While still a student at Oxford, John Wesley started a group that met regularly for the purpose of keeping each other spiritually accountable — what scoffers called “The Holy Club.”  His time as part of this group was foundational to the Methodist societies Wesley and his brother Charles would later form, and the principle of spiritual accountability was one that Wesley cleaved to his whole life. Wesley’s diary from 1729 or so contains a list of over 20 questions that the Oxford group asked themselves regularly, and that Wesley later gave to the various bands and societies.

1. Am I consciously or unconsciously creating the impression that I am better than I really am? In other words, am I a hypocrite?

2. Do I confidentially pass on to others what has been said to me in confidence?

3. Can I be trusted?

4. Am I a slave to dress, friends, work or habits?

5. Am I self-conscious, self-pitying, or self-justifying?

6. Did the Bible live in me today?

7. Do I give the Bible time to speak to me every day?

8. Am I enjoying prayer?

9. When did I last speak to someone else of my faith?

10. Do I pray about the money I spend?

11. Do I get to bed on time and get up on time?

12. Do I disobey God in anything?

13. Do I insist upon doing something about which my conscience is uneasy?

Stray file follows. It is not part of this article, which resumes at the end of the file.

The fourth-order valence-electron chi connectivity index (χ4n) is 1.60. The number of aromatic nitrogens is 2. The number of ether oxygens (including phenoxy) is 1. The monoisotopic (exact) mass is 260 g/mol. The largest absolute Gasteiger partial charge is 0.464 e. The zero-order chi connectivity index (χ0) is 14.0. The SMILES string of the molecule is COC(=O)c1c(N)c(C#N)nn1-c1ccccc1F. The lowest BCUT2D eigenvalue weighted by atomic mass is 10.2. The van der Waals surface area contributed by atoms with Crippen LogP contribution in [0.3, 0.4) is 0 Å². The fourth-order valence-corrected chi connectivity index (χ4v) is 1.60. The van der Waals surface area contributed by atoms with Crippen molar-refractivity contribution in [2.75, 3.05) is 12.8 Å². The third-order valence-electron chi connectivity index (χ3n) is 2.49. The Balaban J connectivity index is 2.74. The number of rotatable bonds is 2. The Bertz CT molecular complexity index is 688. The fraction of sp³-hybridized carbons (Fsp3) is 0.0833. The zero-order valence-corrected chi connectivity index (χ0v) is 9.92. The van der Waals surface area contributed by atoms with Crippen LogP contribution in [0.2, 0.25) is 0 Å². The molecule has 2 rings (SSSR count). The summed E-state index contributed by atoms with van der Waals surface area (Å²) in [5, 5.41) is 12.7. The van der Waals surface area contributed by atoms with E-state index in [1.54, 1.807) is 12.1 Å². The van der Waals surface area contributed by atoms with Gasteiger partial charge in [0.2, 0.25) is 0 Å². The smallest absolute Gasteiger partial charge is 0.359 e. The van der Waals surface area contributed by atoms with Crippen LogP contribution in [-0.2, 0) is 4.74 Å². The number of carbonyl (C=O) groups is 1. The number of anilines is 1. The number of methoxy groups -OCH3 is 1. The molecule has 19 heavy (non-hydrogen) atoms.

14. Am I defeated in any part of my life?

15. Am I jealous, impure, critical, irritable, touchy or distrustful?

16. How do I spend my spare time?

17. Am I proud?

18. Do I thank God that I am not as other people, especially as the Pharisees who despised the publican?

19. Is there anyone whom I fear, dislike, disown, criticize, hold a resentment toward or disregard? If so, what am I doing about it?

20. Do I grumble or complain constantly?

21. Is Christ real to me?

What do you think of these questions? Are there questions you would add or remove?

12 Days of Christmas Freebies

It’s definitely beginning to look a lot like Christmas. How do I know? Because the time has come for WorshipHouse Media’s annual 12 Days of Christmas Freebies. Click the link to see the calendar of giveaway days and score some cool stuff. Last year, they gave away an assortment of videos, one of which I’ve used on several occasions to underscore the point that there are no unqualified people when it comes to Kingdom work. Today they’ve started things off with a very creative animated presentation of Matthew 5:13-16. Don’t delay — click the link and get some free Jesus swag right now!

Fridays are for John Wesley

Welcome to what I hope to make a regular weekly feature here on A Heart That Burns. Each Friday will be devoted to a brief look at some of Wesley’s journals, sermons, or other writings. Enjoy! 

As one reads through the journals of John Wesley, one is struck by the unflinching manner in which Wesley enforced standards among the early Methodist societies. Consider this entry from January 27, 1742:

After diligent inquiry made, I removed all those from the congregation of the faithful, whose behavior or spirit was not agreeable to the Gospel of Christ: Openly declaring the objections I had to each, that others might fear, and cry to God for them.

It’s notable that the standard used by Wesley was the Gospel. This entry is not untypical, and it’s also notable that throughout his journals, Wesley never dwells at length on such incidents.